Living well with long-term conditions

Last week Age UK hosted a conference that looked at the significant role that the voluntary and community sector plays in managing long-term conditions and what role it can play in the future in partnership with the NHS and social care. This was a great opportunity to bring together clinical commissioning groups, local authority commissioners and voluntary sector ogranisations to consider the reality of the daily life for people that are living with long term conditions, discuss policy aspirations and share examples of positive practice in helping people live well and manage their own health.

For Age UK the issue of long-term conditions is tremendously important.

  • At any one time 65 per cent of people in hospital will be over the age of 65.
  • In the UK an estimated 4 million older people in the UK have a limiting longstanding illness and if nothing is done to address age-related disease there will be 6 million people with a long-term illness or disability by 2030.

If the Government is committed to making the NHS more effective and efficient it has to adapt for an ageing society. Without addressing this issue we believe that is it unlikely that reform of the NHS will be truly successful. We were therefore delighted that the Secretary of State for Health, Jeremy Hunt, spoke at the conference showing the commitment of the Department of Health. Continue reading “Living well with long-term conditions”

Guest blog – Who uses telecare?

This blog was contributed by James Lloyd, Director of the Strategic Society CentreJames Lloyd was appointed Director of the Strategic Society Centre in September 2010. He has a particular interest in social care, pensions, financial services, as well as individual and societal ageing.

The Strategic Society Centre recently published a big piece of statistical research about “who uses telecare?”

‘Telecare’ describes alerting devices and related services that respond when someone with care needs living at home experiences a crisis. Although not for necessarily for everyone, telecare can help people live independently at home for longer, and can also reduce reliance on paid and family carers.

While telecare has long been tipped as an important potential part of how society adapts to people living longer, there’s also been lack of basic data about telecare users.

At the Centre, we wanted to address this, so with support from Age UK we undertook statistical analysis of data for 2008 from the English Longitudinal Study of Ageing.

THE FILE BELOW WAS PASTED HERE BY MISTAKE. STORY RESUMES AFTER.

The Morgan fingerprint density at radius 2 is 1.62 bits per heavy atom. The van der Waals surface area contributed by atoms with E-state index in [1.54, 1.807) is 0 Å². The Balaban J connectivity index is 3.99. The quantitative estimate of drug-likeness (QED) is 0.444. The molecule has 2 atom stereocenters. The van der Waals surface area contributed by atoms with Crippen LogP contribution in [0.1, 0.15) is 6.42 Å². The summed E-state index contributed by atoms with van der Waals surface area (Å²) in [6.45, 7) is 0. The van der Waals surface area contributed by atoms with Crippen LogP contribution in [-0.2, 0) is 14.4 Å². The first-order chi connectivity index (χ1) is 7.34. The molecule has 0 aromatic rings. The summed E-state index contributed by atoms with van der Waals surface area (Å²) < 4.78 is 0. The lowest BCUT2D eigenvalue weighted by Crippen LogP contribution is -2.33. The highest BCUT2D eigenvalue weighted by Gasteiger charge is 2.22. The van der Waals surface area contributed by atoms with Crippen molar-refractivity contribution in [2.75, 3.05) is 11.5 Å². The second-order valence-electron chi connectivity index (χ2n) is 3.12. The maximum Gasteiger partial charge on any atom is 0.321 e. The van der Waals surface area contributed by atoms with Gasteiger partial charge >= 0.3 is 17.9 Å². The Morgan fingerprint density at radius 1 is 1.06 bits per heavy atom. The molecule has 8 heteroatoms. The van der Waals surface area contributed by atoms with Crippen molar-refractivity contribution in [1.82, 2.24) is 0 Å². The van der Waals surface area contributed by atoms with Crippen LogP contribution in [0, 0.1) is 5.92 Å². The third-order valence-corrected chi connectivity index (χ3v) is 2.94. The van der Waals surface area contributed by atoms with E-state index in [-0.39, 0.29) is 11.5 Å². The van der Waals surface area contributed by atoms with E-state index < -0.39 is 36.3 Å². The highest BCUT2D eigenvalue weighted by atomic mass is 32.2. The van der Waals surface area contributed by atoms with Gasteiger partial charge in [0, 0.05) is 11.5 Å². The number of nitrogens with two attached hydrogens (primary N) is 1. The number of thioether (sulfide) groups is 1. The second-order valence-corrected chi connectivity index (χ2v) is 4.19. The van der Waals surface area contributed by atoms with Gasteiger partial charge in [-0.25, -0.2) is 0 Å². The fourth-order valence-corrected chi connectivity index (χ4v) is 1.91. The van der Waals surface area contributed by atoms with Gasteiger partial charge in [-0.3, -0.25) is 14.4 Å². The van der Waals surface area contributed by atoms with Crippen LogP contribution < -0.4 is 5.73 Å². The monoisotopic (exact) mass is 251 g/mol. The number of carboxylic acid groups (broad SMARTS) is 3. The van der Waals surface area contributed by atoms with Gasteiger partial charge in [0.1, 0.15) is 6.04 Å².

‘ELSA’ is a survey of around 10,000 people aged 50+ in England that re-interviews the same people every two years. The questions in the ELSA survey are very comprehensive, so we were able to build up a detailed picture of telecare users and their gender, health conditions, receipt of care, living situation and lots of other factors. Continue reading “Guest blog – Who uses telecare?”

Technology in the care of older people

I recently gave the opening address to a conference jointly hosted by the Royal Academy of Engineering and Age UK. The title of the conference was ‘Designing cost-effective care for older people: how technology can make a difference’ and I was asked to give ‘An on-the-ground perspective on the role of technology in the care of older people’.

Keeping people out of hospitals and supporting them so that they can live safely and comfortably at home are challenges that the government are trying to address, and technology and engineering can provide some of the solutions.

There are two main forms of assistive-living technology: telecare and telehealth. Teleheath services are aimed at helping people manage their long term health conditions in their own home. (Conditions include – diabetes, heart failure and/ or chronic obstructive pulmonary disease). Teleceare services are aimed at vulnerable people who need the support of Social Care or Health Services to keep living on their own. For example those with physical disabilities, the frail and elderly or those suffering from dementia or epilepsy.

Unfortunately, to date take up has been rather slow; there are only around 5,000 telehealth users and only 1.5m pieces of telecare in use today.

My talk focused on how we can increase the use of technology in a way that enhances people’s lives. This drew in part from a project we are involved in funded by the Technology and Strategy Board titled: COBALT: Challenging Obstacles and Barriers to Assisted Living Technologies. We are about half-way through this project and have spoken to many older people. What we have seen so far is that, contrary to the common assumption that technology has passed older people by and that they fear it or are dubious about the value in terms of improving their lives, older people do embrace technology on their own terms: television ownership, for example, is virtually 100%.

The problem is that assistive-living technology tends to be presented and provided differently to other forms of technology, like a microwave or a TV. Instead they need to be focused on the person and designed to fit into everyday life, rather than symbolise frailty or decline.

If uptake is to change designers, developers, engineers and purchasers (both private and public) need to rethink how the technology is created and presented. The creation of personal budgets in social care and the development of these in health mean purchasing of assisted-living technology will be more consumer driven in the future. Designers of this type of technology will have to place greater emphasis on what the consumer wants.

The conference suggested that those responsible for developing these technologies are responding to these considerations and technology that actually improves and enhances people’s lives, as well as being desirable is likely to dramatically increase in the near future.

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